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Technology Usage in U.S. Manufacturing Industries: New Evidence from the Survey of Manufacturing Technology

  • Timothy Dunne

Using a new dataset on technology usage in U.S. manufacturing plants, this paper describes how technology usage varies by plant and firm characteristics. The paper extends the previous literature in three important ways. First, it examines a wide range of relatively new technologies. Second, the paper uses a much larger and more representative set of firms and establishments than previous studies. Finally, the paper explores the role of firm R&D expenditures in the process of technology adoption. The main findings indicate that larger plants more readily use new technologies, plants owned by firms with high R&D-to-sales ratios adopt technologies more rapidly, and the relationship between plant age and technology usage is relatively weak.

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File URL: ftp://ftp2.census.gov/ces/wp/1991/CES-WP-91-07.pdf
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Paper provided by Center for Economic Studies, U.S. Census Bureau in its series Working Papers with number 91-7.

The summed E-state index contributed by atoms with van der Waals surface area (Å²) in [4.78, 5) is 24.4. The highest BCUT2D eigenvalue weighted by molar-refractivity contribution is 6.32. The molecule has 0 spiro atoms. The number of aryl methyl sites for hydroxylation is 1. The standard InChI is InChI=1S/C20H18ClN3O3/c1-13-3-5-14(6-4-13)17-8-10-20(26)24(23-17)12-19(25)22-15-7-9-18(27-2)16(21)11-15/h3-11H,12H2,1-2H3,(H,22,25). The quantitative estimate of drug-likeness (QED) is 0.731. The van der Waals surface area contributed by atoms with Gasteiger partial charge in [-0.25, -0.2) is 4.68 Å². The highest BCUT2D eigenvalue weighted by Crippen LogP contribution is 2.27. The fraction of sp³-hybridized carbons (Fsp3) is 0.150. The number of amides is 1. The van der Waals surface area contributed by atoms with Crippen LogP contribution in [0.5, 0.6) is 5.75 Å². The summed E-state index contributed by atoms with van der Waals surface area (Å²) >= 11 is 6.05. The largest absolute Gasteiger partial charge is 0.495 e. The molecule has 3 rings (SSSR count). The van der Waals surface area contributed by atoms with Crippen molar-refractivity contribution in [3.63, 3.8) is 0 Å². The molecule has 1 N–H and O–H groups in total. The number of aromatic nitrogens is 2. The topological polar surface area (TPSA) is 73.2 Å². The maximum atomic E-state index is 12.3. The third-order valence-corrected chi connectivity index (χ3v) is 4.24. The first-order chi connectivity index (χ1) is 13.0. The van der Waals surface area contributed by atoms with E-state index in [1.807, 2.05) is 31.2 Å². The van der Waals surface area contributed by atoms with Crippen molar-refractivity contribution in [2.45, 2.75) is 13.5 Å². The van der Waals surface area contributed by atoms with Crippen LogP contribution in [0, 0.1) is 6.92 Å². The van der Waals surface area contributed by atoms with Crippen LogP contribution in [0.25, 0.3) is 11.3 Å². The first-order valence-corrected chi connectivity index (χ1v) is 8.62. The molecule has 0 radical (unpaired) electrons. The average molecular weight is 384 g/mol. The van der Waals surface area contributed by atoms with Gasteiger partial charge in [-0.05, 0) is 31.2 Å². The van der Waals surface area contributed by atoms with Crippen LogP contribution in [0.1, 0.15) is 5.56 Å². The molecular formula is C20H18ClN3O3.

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Date of creation: Oct 1991
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Handle: RePEc:cen:wpaper:91-7
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  1. Acs, Zoltan J & Audretsch, David B, 1988. "Innovation in Large and Small Firms: An Empirical Analysis," American Economic Review, American Economic Association, vol. 78(4), pages 678-90, September.
  2. Evans, David S, 1987. "Tests of Alternative Theories of Firm Growth," Journal of Political Economy, University of Chicago Press, vol. 95(4), pages 657-74, August.
  3. Cohen, Wesley M & Levinthal, Daniel A, 1989. "Innovation and Learning: The Two Faces of R&D," Economic Journal, Royal Economic Society, vol. 99(397), pages 569-96, September.
  4. Dunne, T. & Roberts, M.J. & Samuelson, L., 1988. "The Growth And Failure Of U.S. Manufacturing Plants," Papers 1-87-5, Pennsylvania State - Department of Economics.
  5. Cohen, Wesley M. & Levin, Richard C., 1989. "Empirical studies of innovation and market structure," Handbook of Industrial Organization, in: R. Schmalensee & R. Willig (ed.), Handbook of Industrial Organization, edition 1, volume 2, chapter 18, pages 1059-1107 Elsevier.
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  1. Industrial Sociology (FCT-UNL)

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